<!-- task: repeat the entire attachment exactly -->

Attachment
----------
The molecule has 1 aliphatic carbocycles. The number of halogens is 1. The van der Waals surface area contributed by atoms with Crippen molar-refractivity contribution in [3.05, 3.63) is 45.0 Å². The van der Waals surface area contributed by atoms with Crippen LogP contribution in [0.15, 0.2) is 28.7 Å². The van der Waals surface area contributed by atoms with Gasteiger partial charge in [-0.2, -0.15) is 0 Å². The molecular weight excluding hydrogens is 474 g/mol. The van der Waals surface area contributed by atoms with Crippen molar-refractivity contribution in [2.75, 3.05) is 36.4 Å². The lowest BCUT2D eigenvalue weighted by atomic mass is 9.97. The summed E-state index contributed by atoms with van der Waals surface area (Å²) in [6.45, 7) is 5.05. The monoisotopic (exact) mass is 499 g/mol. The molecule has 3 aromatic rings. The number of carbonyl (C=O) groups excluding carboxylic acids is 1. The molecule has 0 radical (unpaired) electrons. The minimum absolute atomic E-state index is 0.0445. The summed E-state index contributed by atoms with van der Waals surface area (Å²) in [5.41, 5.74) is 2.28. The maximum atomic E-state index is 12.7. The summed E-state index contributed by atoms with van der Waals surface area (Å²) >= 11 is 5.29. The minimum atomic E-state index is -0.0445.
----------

The molecule has 1 aliphatic carbocycles. The number of halogens is 1. The van der Waals surface area contributed by atoms with Crippen molar-refractivity contribution in [3.05, 3.63) is 45.0 Å². The van der Waals surface area contributed by atoms with Crippen LogP contribution in [0.15, 0.2) is 28.7 Å². The van der Waals surface area contributed by atoms with Gasteiger partial charge in [-0.2, -0.15) is 0 Å². The molecular weight excluding hydrogens is 474 g/mol. The van der Waals surface area contributed by atoms with Crippen molar-refractivity contribution in [2.75, 3.05) is 36.4 Å². The lowest BCUT2D eigenvalue weighted by atomic mass is 9.97. The summed E-state index contributed by atoms with van der Waals surface area (Å²) in [6.45, 7) is 5.05. The monoisotopic (exact) mass is 499 g/mol. The molecule has 3 aromatic rings. The number of carbonyl (C=O) groups excluding carboxylic acids is 1. The molecule has 0 radical (unpaired) electrons. The minimum absolute atomic E-state index is 0.0445. The summed E-state index contributed by atoms with van der Waals surface area (Å²) in [5.41, 5.74) is 2.28. The maximum atomic E-state index is 12.7. The summed E-state index contributed by atoms with van der Waals surface area (Å²) >= 11 is 5.29. The minimum atomic E-state index is -0.0445.